Jeremiah 29:11 “For I know the plans I have for you,” declares the LORD, “plans to prosper you and not to harm you, plans to give you hope and a future” Now while this is a very nice sounding verse, this is not factually being directed to the Body of Christ. Just as no matter how nice an Old Law or Husband instruction verse sounds, you cannot directly apply it to your life if you’re a Christian or wife respectively. In context, this verse is being directed to the Exiles. If we read verse 1 and 2 it states, “This is the text of the letter that the prophet Jeremiah sent from Jerusalem to the surviving elders among the exiles and to the priests, the prophets and all the other people Nebuchadnezzar had carried into exile from Jerusalem to Babylon

Something else that’s interesting about this misapplied verse is that a lot of people fail to read verse 14 which clearly shows it factually cannot be applied to Christians. Verse 14 states, “I will be found by you,” declares the LORD, “and will bring you back from captivity. I will gather you from all the nations and places where I have banished you,” declares the LORD, “and will bring you back to the place from which I carried you into exile.” Two questions I would ask us all, is have any of us ever been to Jerusalem and have any of us ever been exiled to Babylon in the process? Now some of you perhaps can say yes to the first question, but I highly doubt any of you can say yes to the last question.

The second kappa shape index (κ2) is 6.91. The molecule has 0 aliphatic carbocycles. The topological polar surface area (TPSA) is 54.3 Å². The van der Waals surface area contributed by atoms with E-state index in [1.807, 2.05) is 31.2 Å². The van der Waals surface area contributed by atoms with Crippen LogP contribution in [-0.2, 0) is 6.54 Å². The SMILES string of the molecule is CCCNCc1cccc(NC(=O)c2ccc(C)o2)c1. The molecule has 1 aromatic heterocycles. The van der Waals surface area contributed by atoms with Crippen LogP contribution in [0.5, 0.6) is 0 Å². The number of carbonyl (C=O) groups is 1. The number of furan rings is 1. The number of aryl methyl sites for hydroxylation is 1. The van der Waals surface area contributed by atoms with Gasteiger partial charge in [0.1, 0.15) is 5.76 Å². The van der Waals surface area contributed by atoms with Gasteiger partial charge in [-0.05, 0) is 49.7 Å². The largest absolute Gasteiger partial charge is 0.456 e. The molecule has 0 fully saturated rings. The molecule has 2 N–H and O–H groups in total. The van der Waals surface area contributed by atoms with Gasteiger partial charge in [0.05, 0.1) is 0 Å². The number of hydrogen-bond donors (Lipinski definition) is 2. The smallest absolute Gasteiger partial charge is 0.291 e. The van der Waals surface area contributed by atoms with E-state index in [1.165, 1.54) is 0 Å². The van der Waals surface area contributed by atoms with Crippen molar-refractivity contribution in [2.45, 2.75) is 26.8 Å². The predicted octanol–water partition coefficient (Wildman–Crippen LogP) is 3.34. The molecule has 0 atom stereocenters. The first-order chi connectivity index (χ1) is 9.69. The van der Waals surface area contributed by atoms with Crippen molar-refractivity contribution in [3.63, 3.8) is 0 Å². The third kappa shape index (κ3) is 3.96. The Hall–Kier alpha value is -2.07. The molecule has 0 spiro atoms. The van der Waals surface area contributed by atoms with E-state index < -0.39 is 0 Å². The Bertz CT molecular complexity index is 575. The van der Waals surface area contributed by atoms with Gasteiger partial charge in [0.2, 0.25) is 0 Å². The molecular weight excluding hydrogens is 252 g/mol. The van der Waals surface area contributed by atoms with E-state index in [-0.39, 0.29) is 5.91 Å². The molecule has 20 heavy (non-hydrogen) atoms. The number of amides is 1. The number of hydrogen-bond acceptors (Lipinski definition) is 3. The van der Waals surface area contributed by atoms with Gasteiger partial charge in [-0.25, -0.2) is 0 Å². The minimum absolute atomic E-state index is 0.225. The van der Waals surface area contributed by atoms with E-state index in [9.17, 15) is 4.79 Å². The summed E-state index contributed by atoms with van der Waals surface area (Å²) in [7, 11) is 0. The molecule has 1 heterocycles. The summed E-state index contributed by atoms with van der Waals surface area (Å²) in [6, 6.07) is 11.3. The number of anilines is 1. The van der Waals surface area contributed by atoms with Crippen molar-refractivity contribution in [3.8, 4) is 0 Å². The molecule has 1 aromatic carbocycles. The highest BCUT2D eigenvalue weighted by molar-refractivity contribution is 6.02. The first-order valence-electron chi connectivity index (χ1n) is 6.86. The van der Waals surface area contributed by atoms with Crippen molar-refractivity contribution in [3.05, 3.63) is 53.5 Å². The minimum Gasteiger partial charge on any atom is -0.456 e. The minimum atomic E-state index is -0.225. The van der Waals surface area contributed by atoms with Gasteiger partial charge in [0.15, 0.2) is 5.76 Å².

Now someone might ask, well why is this such a big deal? Doesn’t God have plans to prosper us, a hope and a future for us anyway? He sure does, but this isn’t it. Our hope and future is eternity through Jesus Christ, not returning to Jerusalem after being exiled to Babylon. I would politely ask someone, why do you have to pull verses of hope from places that don’t directly apply to you, when you already have verses of hope for eternity, for peace in this life, and many other things you can already apply to yourself? If one is going to go so far as to say they can make any verse they want applicable to them, why stop where you’ve only pulled what sounds good to you? Go ahead and apply the Law to yourself as well.


The danger we get into picking and choosing whatever verses we want and applying it however way we want to our lives out of context is that we can grossly distort the Word, and create false doctrine that is contrary to it. It’s a matter of making sure we’re living for God in His way, and not living for God in our own way, which will only be a way of destruction. As 2 Peter 3:15-17 states, “and regard the patience of our Lord as salvation; just as also our beloved brother Paul, according to the wisdom given him, wrote to you, 16 as also in all his letters, speaking in them of these things, in which are some things hard to understand which the untaught and unstable distort as they do also the rest of the Scriptures, to their own destruction. 17 You therefore, beloved, knowing this beforehand, be on your guard so that you are not carried away by the error of unprincipled men and fall from your own steadfastness,”

May we all carefully understand scripture for our own continued construction of steadfastness to the Word of God as it is specifically stated.

Peace to all those who are in Christ.


3 thoughts on “Can all the Scripture be applied to our lives?

  1. I really benefited from this post. I had heard or read parts of this just in passing, but your post did a super job of putting it together for me. Thank you!

    1. Hi Nickel Boy Graphics! Thank you for your comment.I’m glad my post could be of some enlightenment for you.

      Peace to you in Christ. 🙂